A sideboard ?
You don’t know what a sideboard is, jesus, sometimes its hard work being old and having to explain everything to kids who were brought up with Ikea kit furniture.
OK, a sideboard was as big as your family three seater settee and was basically a cupboard that you put all of the family valuables in, in our case that meant some broken plates, a tea service for three people, should have been six but three cups were broken and four plates had gone missing, our mothers sewing box and whatever she was knitting now, your sideboard would be a huge affair that filled one wall of your living room, would be made of some solid but cheap wood and was so heavy that you couldn’t lift it without four blokes from the pub coming around to give you a hand, many a quiet night in a local pub has been ruined by someone dashing in and shouting, “Four lads needed at number 43, wife wants the sideboard moving so she can decorate behind it”, most people just decorated around their sideboards.
So your average family radio used to be the size of a sideboard and worked with valves that glowed when switched on, and on your average huge family radio you could receive radio programmes from all over the world if you really wanted to, well you might as well because there were only two radio stations in the UK anyway – in fact, when Neil Armstrong stepped onto the moon, most people in the UK just attached another six foot of wet string to the aerial outlet on their old valve radio and they’d receive the radio signals all the way from the moon, Houston Mission Control not needed.
Where were we, ah yes, in the 1960s all of that changed for in the 1960s the transistor was invented and suddenly you didn’t need valves in radios, no-one knew what they were for anyway its just that when your radio went wrong someone down the pub would suck air in through their teeth and say “ooooh, that’ll be the valves that will”, but without the need for valves any more we could buy transistor radios small enough to carry around with you, unheard of technology, you couldn’t receive a signal worth a piece of shit on them, not like the big old valve sets, but still, every now and again if you pointed your transistor radio into the wind you’d get a crackling signal of some pop music in that there London Town.
So our dad bought a transistor radio and he hung it from the rear view mirror with its cheap leather case handle and more in optimism than expectation he switched it on when we set off for Scarborough, “lets have some music on eh ?” he said, fiddling with the tuning dial while also trying to steer and also trying to change gear and also trying to watch the road ahead.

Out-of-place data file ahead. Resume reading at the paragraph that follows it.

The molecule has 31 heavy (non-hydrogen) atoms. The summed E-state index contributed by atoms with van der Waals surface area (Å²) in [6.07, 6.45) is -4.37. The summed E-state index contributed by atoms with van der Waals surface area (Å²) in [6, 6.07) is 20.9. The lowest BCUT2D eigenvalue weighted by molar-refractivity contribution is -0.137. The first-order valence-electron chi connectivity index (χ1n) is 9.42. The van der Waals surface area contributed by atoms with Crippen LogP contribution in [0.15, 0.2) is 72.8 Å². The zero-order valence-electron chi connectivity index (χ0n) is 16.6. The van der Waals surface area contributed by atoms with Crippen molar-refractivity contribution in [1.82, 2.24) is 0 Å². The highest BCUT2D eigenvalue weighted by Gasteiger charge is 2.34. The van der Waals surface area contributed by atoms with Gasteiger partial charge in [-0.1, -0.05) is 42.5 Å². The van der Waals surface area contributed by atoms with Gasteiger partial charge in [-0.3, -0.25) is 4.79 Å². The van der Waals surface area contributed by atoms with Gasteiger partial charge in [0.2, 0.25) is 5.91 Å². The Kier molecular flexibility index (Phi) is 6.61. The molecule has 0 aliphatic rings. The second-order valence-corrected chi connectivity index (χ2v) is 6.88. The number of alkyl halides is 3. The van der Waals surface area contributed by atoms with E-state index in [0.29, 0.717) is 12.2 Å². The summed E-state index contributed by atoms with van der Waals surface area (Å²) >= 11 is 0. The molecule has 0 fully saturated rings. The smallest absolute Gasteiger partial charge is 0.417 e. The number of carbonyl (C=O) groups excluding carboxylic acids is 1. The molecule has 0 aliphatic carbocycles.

And by sheer fluke he got a signal first time, all the way down Burley Road we could listen to Ed Stewpot Stewart playing “The Runaway Train” on Junior Choice until he turned left at Westgate, the radio lost the signal and all we got was crackling and fizzing.
“Bloody thing” shouted our dad at the radio which was now swinging to and fro across the windscreen, hanging from its now stretched leather strap from the rear view mirror, and he’d slap it a few times and then the signal would come back and he’d declare “Ha! See! Who said it would never work in the car eh ?” and our mother would shrug her shoulders, not her, it wasn’t her that said it would never work in the car, as far as our mother was concerned they worked by magic not radio waves, she was a bit dim was our mother.
And then he’d turn onto York Road and the radio would swing around again and lose the signal, “Oh you bloody thing” he’d shout and start slapping it again all the way up York Road, switching it on and off, tuning it again and again, shouting and swearing at it, “You bloody useless piece of bloody junk, bloody work, see!” and our mother would just tut and him and in a hushed tone remind him that Ned and I were sat in the back rolling with mirth and clutching our ribs underneath our mountain of woollen goods and everything from the house that wasn’t officially furniture.
Repeat all the way to Scarborough, for seven hours he fought with that radio to get a signal and only in the last five hundred yards of the journey, as we actually turned into the gate of Cayton Bay Holiday Camp, would the signal suddenly blare out music as loud as can be and he’d sit back satisfied, point at the radio and declare “See, it works in the car, ha!” and then have to slam the brakes on because we’d arrived.